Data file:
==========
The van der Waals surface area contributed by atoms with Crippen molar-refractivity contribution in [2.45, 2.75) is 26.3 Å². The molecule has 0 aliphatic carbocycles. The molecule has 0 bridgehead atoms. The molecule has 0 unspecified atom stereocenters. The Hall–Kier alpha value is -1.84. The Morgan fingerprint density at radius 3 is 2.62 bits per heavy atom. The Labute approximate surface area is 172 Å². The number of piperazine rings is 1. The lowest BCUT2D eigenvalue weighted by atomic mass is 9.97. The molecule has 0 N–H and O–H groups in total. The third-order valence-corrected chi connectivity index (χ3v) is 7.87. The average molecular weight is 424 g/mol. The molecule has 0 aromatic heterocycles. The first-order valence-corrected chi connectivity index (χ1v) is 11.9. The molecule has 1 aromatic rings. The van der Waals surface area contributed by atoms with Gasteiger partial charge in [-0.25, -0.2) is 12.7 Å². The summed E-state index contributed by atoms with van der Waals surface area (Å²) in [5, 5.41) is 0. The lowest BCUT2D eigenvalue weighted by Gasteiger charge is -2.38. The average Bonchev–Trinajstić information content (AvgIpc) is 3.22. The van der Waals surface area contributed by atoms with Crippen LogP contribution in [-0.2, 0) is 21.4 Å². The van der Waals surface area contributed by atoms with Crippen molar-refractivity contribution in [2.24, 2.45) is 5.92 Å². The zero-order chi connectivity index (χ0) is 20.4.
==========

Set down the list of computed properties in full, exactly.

The van der Waals surface area contributed by atoms with Crippen molar-refractivity contribution in [2.45, 2.75) is 26.3 Å². The molecule has 0 aliphatic carbocycles. The molecule has 0 bridgehead atoms. The molecule has 0 unspecified atom stereocenters. The Hall–Kier alpha value is -1.84. The Morgan fingerprint density at radius 3 is 2.62 bits per heavy atom. The Labute approximate surface area is 172 Å². The number of piperazine rings is 1. The lowest BCUT2D eigenvalue weighted by atomic mass is 9.97. The molecule has 0 N–H and O–H groups in total. The third-order valence-corrected chi connectivity index (χ3v) is 7.87. The average molecular weight is 424 g/mol. The molecule has 0 aromatic heterocycles. The first-order valence-corrected chi connectivity index (χ1v) is 11.9. The molecule has 1 aromatic rings. The van der Waals surface area contributed by atoms with Gasteiger partial charge in [-0.25, -0.2) is 12.7 Å². The summed E-state index contributed by atoms with van der Waals surface area (Å²) in [5, 5.41) is 0. The lowest BCUT2D eigenvalue weighted by Gasteiger charge is -2.38. The average Bonchev–Trinajstić information content (AvgIpc) is 3.22. The van der Waals surface area contributed by atoms with Crippen LogP contribution in [-0.2, 0) is 21.4 Å². The van der Waals surface area contributed by atoms with Crippen molar-refractivity contribution in [2.24, 2.45) is 5.92 Å². The zero-order chi connectivity index (χ0) is 20.4.